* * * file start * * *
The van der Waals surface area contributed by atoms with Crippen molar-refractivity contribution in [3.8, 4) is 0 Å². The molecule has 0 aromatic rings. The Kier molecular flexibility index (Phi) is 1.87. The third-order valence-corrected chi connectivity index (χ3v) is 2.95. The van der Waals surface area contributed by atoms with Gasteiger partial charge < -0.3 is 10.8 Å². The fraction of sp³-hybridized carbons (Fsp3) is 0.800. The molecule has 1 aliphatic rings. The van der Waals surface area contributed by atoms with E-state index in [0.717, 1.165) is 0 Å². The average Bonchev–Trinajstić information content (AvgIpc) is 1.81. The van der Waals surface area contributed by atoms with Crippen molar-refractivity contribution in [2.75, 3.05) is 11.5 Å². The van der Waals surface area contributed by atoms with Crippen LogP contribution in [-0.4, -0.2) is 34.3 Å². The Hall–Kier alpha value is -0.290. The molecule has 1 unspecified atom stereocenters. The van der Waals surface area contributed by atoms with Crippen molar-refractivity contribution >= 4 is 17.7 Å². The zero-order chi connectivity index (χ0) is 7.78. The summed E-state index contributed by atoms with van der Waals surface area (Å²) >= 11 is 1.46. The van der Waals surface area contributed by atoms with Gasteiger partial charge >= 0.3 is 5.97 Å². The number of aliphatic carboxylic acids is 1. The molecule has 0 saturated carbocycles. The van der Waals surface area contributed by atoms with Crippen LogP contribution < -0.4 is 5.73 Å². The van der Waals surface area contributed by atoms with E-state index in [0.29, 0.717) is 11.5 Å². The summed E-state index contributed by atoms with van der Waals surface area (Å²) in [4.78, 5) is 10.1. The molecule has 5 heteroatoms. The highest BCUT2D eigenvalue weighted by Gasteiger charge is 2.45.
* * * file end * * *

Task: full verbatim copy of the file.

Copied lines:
The van der Waals surface area contributed by atoms with Crippen molar-refractivity contribution in [3.8, 4) is 0 Å². The molecule has 0 aromatic rings. The Kier molecular flexibility index (Phi) is 1.87. The third-order valence-corrected chi connectivity index (χ3v) is 2.95. The van der Waals surface area contributed by atoms with Gasteiger partial charge < -0.3 is 10.8 Å². The fraction of sp³-hybridized carbons (Fsp3) is 0.800. The molecule has 1 aliphatic rings. The van der Waals surface area contributed by atoms with E-state index in [0.717, 1.165) is 0 Å². The average Bonchev–Trinajstić information content (AvgIpc) is 1.81. The van der Waals surface area contributed by atoms with Crippen molar-refractivity contribution in [2.75, 3.05) is 11.5 Å². The van der Waals surface area contributed by atoms with Crippen LogP contribution in [-0.4, -0.2) is 34.3 Å². The Hall–Kier alpha value is -0.290. The molecule has 1 unspecified atom stereocenters. The van der Waals surface area contributed by atoms with Crippen molar-refractivity contribution >= 4 is 17.7 Å². The zero-order chi connectivity index (χ0) is 7.78. The summed E-state index contributed by atoms with van der Waals surface area (Å²) >= 11 is 1.46. The van der Waals surface area contributed by atoms with Gasteiger partial charge >= 0.3 is 5.97 Å². The number of aliphatic carboxylic acids is 1. The molecule has 0 saturated carbocycles. The van der Waals surface area contributed by atoms with Crippen LogP contribution < -0.4 is 5.73 Å². The van der Waals surface area contributed by atoms with E-state index in [0.29, 0.717) is 11.5 Å². The summed E-state index contributed by atoms with van der Waals surface area (Å²) in [4.78, 5) is 10.1. The molecule has 5 heteroatoms. The highest BCUT2D eigenvalue weighted by Gasteiger charge is 2.45.